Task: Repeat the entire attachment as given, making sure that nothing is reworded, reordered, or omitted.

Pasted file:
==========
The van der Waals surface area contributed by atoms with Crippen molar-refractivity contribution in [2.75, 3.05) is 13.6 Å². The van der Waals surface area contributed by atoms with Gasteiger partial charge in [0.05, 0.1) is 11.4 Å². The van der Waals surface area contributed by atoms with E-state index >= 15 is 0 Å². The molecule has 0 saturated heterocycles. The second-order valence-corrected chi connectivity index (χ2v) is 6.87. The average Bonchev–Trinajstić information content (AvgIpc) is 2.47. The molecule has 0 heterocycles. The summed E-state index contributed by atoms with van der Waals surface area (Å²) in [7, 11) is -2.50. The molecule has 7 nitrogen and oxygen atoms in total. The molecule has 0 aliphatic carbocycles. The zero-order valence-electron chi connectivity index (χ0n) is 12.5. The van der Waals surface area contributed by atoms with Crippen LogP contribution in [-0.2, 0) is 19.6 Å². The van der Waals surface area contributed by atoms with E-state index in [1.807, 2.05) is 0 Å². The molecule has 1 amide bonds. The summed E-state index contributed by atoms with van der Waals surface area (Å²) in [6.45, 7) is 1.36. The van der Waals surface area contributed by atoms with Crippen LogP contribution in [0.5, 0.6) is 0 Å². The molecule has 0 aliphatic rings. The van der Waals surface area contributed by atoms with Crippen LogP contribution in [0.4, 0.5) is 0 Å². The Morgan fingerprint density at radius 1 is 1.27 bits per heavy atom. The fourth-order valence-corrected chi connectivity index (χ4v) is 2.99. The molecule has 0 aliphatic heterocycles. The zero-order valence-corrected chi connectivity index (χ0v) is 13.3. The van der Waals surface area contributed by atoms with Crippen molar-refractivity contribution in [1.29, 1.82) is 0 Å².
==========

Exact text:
The van der Waals surface area contributed by atoms with Crippen molar-refractivity contribution in [2.75, 3.05) is 13.6 Å². The van der Waals surface area contributed by atoms with Gasteiger partial charge in [0.05, 0.1) is 11.4 Å². The van der Waals surface area contributed by atoms with E-state index >= 15 is 0 Å². The molecule has 0 saturated heterocycles. The second-order valence-corrected chi connectivity index (χ2v) is 6.87. The average Bonchev–Trinajstić information content (AvgIpc) is 2.47. The molecule has 0 heterocycles. The summed E-state index contributed by atoms with van der Waals surface area (Å²) in [7, 11) is -2.50. The molecule has 7 nitrogen and oxygen atoms in total. The molecule has 0 aliphatic carbocycles. The zero-order valence-electron chi connectivity index (χ0n) is 12.5. The van der Waals surface area contributed by atoms with Crippen LogP contribution in [-0.2, 0) is 19.6 Å². The van der Waals surface area contributed by atoms with E-state index in [1.807, 2.05) is 0 Å². The molecule has 1 amide bonds. The summed E-state index contributed by atoms with van der Waals surface area (Å²) in [6.45, 7) is 1.36. The van der Waals surface area contributed by atoms with Crippen LogP contribution in [0.5, 0.6) is 0 Å². The molecule has 0 aliphatic rings. The van der Waals surface area contributed by atoms with Crippen LogP contribution in [0.4, 0.5) is 0 Å². The Morgan fingerprint density at radius 1 is 1.27 bits per heavy atom. The fourth-order valence-corrected chi connectivity index (χ4v) is 2.99. The molecule has 0 aliphatic heterocycles. The zero-order valence-corrected chi connectivity index (χ0v) is 13.3. The van der Waals surface area contributed by atoms with Crippen molar-refractivity contribution in [1.29, 1.82) is 0 Å².